It has been 14 years since Conyers first introduced HR 676, officially called the Expanded & Improved Medicare For All Act. The language is simple enough. "This bill establishes the Medicare for All Program to provide all individuals residing in the United States and U.S. territories with free health care that includes all medically necessary care," and "only public or nonprofit institutions may participate."
In a global context, this is not a particularly radical idea. Similar systems exist all around the developed world -- they cover everyone and do it at about half the cost. While Conyers' bill has never been scored by the CBO [Congressional Budget Office], there have been many studies that show tremendous savings from HR 676 and single-payer health care in general. Support for the bill, however, was quite limited, especially at first. Only 38 House Democrats (18 percent) cosponsored it when it was introduced. Eventually it gained more supporters, peaking at 93 in 2010 but this was back when Democrats had just won large majorities in 2006 and 93 sponsors only represented 42 percent of the caucus.
That was the high water mark until now, with less than a third of Democrats signing on to the law in the last two Congresses (113th, 114th). In essence HR 676 has served mostly as an organizing tool, widely used by advocates to help educate the public. But now that it has gained the support of half the caucus, its status is elevated: The bill is now viewed by many lawmakers as a viable path to reform. And activists continue to push for more support.
"Our goal is to get to 110 by the end of the recess [April 25th]," said Dr. Carol Paris, the president of Physicians for a National Health Program (PNHP), in an interview with Truthout. "We think the enthusiasm and energy behind this bill reflect how much Americans care about this issue."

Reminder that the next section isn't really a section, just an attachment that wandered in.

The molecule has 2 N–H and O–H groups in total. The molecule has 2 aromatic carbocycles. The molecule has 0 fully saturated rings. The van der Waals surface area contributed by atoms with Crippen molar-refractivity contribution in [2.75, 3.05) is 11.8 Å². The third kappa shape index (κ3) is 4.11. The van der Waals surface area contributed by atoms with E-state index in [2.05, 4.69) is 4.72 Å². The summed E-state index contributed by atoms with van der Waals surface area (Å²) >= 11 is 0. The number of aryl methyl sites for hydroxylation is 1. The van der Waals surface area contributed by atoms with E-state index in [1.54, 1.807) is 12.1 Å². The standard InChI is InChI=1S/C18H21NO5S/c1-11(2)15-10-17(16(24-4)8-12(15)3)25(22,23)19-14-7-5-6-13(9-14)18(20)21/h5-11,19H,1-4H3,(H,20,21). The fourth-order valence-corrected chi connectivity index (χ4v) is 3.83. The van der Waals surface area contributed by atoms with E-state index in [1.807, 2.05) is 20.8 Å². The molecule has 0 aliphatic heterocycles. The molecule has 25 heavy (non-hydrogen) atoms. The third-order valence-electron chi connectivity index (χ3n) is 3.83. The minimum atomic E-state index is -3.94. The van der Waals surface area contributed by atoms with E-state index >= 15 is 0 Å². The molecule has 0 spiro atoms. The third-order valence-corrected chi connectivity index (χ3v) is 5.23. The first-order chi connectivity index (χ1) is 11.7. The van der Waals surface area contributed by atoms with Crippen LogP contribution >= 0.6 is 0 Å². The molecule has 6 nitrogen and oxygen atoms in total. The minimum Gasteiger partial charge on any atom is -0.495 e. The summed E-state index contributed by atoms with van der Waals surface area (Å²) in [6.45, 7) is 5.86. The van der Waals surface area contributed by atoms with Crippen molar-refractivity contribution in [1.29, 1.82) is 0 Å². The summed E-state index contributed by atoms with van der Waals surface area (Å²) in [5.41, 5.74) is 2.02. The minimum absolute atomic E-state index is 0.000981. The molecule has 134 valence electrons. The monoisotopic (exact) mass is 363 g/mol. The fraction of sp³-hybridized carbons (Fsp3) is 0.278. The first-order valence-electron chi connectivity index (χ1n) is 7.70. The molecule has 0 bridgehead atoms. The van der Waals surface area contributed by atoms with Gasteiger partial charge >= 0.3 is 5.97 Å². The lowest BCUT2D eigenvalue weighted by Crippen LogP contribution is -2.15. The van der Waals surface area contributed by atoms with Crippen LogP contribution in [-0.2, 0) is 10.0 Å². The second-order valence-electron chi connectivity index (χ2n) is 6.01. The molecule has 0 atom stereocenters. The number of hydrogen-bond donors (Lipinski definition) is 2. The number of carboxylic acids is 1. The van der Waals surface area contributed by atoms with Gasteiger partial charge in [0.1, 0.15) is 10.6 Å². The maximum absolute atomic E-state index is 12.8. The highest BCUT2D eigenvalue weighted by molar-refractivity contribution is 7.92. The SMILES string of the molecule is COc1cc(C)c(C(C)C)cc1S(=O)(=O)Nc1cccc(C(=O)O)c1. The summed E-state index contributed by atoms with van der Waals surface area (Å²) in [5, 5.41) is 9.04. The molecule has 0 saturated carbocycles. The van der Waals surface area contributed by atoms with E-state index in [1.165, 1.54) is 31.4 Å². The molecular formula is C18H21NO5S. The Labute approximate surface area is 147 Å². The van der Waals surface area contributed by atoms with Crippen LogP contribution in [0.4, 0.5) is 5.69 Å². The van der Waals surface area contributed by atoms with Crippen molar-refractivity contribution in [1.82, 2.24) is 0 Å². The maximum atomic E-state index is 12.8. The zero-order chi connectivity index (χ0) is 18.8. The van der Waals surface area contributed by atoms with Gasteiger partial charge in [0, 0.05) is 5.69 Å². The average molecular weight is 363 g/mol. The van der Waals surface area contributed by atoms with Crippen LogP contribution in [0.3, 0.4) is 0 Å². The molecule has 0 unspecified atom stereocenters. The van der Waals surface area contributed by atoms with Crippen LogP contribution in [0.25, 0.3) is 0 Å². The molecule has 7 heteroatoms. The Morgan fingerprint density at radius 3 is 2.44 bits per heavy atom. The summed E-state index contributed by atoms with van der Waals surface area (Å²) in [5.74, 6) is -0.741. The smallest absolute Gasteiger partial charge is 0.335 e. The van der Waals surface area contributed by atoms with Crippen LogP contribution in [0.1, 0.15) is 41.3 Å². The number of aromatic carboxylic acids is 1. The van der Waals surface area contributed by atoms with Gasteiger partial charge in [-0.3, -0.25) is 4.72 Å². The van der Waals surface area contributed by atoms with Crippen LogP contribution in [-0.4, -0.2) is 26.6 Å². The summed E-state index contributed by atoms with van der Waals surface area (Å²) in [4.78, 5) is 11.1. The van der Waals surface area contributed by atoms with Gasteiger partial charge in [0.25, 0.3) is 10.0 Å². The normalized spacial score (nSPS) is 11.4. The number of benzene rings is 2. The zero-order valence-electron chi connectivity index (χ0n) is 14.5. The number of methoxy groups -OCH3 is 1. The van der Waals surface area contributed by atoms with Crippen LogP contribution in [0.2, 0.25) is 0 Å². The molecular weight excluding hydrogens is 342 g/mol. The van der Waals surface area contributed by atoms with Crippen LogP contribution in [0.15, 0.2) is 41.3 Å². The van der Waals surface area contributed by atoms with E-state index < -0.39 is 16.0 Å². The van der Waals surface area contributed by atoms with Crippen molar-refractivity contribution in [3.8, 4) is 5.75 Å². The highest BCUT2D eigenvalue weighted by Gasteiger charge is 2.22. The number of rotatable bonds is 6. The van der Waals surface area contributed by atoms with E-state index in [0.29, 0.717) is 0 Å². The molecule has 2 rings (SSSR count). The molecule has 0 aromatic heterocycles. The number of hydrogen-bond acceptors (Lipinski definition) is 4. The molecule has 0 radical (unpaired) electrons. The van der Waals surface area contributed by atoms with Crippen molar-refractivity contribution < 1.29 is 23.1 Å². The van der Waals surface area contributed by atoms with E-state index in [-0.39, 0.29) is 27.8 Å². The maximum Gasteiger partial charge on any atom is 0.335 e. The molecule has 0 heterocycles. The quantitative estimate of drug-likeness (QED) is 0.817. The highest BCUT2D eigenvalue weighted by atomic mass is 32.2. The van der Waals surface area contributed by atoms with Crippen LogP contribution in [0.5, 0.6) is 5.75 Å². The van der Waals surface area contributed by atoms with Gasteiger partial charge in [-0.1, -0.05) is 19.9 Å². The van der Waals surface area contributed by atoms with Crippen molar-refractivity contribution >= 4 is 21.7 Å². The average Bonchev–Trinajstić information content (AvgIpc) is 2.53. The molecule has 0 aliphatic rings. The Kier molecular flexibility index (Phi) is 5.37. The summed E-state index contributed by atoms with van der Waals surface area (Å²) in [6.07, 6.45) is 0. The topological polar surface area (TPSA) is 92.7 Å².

The TrumpCare Debacle Helps Single-Payer
As noted above, the new energy behind this bill is due to something of a perfect storm of factors. One of the most important, advocates say, is the impact of the debate over a Republican repeal of the ACA, or TrumpCare. The entire process was an abject failure for Republicans, of course. But it also added to the anxiety of millions of Americans who were rightly indignant to learn that the bill would jeopardize the insurance -- and indeed the lives -- of tens of millions of Americans, and rip Medicaid to shreds. A March 23 Quinnipiac poll showed a paltry 17 percent of Americans supported the GOP plan, and only 41 percent of Republicans.
"There is a fire [that] has been lit under a lot of people, especially since the collapse of the Trump bill," said Benjamin Day, executive director of single-payer advocacy group Healthcare-NOW, in an interview with Truthout.
As the debate over the GOP health reform plans took place, Democrats held numerous town halls, ostensibly with the noble goal of protecting the ACA. But, as Paris puts it, "voters weren't there just to talk about the Affordable Care Act." A Washington Post article about the GOP surrender on repeal observed that at town hall meetings "progressives in blue America celebrated -- then asked for more." Even getting Medicare for All mentioned in the dominant media is a victory, given their long record of ignoring the policy.